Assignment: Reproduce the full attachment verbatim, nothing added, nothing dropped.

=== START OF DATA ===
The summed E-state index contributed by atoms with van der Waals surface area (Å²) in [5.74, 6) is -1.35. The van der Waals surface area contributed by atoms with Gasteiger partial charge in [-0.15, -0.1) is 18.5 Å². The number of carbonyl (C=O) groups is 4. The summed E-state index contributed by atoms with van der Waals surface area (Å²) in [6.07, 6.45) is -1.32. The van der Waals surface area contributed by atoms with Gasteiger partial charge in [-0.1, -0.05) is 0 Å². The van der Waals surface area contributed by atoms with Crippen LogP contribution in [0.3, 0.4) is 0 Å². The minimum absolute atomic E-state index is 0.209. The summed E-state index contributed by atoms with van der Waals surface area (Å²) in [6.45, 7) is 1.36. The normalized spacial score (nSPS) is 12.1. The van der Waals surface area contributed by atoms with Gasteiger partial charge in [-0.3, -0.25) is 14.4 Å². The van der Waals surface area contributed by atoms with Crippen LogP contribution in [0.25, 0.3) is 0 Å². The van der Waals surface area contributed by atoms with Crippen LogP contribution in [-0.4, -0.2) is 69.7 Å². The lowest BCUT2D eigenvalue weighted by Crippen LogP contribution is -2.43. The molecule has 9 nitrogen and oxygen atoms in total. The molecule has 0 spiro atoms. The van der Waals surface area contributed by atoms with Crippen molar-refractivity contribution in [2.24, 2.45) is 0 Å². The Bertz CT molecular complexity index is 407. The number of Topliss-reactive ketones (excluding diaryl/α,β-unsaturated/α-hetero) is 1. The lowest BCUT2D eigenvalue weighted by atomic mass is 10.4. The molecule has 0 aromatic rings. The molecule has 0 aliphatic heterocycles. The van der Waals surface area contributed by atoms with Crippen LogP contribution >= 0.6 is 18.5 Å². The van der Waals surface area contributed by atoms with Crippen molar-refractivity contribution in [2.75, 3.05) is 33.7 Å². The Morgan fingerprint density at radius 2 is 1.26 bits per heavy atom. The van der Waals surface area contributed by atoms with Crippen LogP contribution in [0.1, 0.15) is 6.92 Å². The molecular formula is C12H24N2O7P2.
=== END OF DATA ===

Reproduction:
The summed E-state index contributed by atoms with van der Waals surface area (Å²) in [5.74, 6) is -1.35. The van der Waals surface area contributed by atoms with Gasteiger partial charge in [-0.15, -0.1) is 18.5 Å². The number of carbonyl (C=O) groups is 4. The summed E-state index contributed by atoms with van der Waals surface area (Å²) in [6.07, 6.45) is -1.32. The van der Waals surface area contributed by atoms with Gasteiger partial charge in [-0.1, -0.05) is 0 Å². The van der Waals surface area contributed by atoms with Crippen LogP contribution in [0.3, 0.4) is 0 Å². The minimum absolute atomic E-state index is 0.209. The summed E-state index contributed by atoms with van der Waals surface area (Å²) in [6.45, 7) is 1.36. The normalized spacial score (nSPS) is 12.1. The van der Waals surface area contributed by atoms with Gasteiger partial charge in [-0.3, -0.25) is 14.4 Å². The van der Waals surface area contributed by atoms with Crippen LogP contribution in [0.25, 0.3) is 0 Å². The van der Waals surface area contributed by atoms with Crippen LogP contribution in [-0.4, -0.2) is 69.7 Å². The lowest BCUT2D eigenvalue weighted by Crippen LogP contribution is -2.43. The molecule has 9 nitrogen and oxygen atoms in total. The molecule has 0 spiro atoms. The van der Waals surface area contributed by atoms with Crippen molar-refractivity contribution in [2.24, 2.45) is 0 Å². The Bertz CT molecular complexity index is 407. The number of Topliss-reactive ketones (excluding diaryl/α,β-unsaturated/α-hetero) is 1. The lowest BCUT2D eigenvalue weighted by atomic mass is 10.4. The molecule has 0 aromatic rings. The molecule has 0 aliphatic heterocycles. The van der Waals surface area contributed by atoms with Crippen LogP contribution >= 0.6 is 18.5 Å². The van der Waals surface area contributed by atoms with Crippen molar-refractivity contribution in [2.75, 3.05) is 33.7 Å². The Morgan fingerprint density at radius 2 is 1.26 bits per heavy atom. The van der Waals surface area contributed by atoms with Crippen LogP contribution in [0.1, 0.15) is 6.92 Å². The molecular formula is C12H24N2O7P2.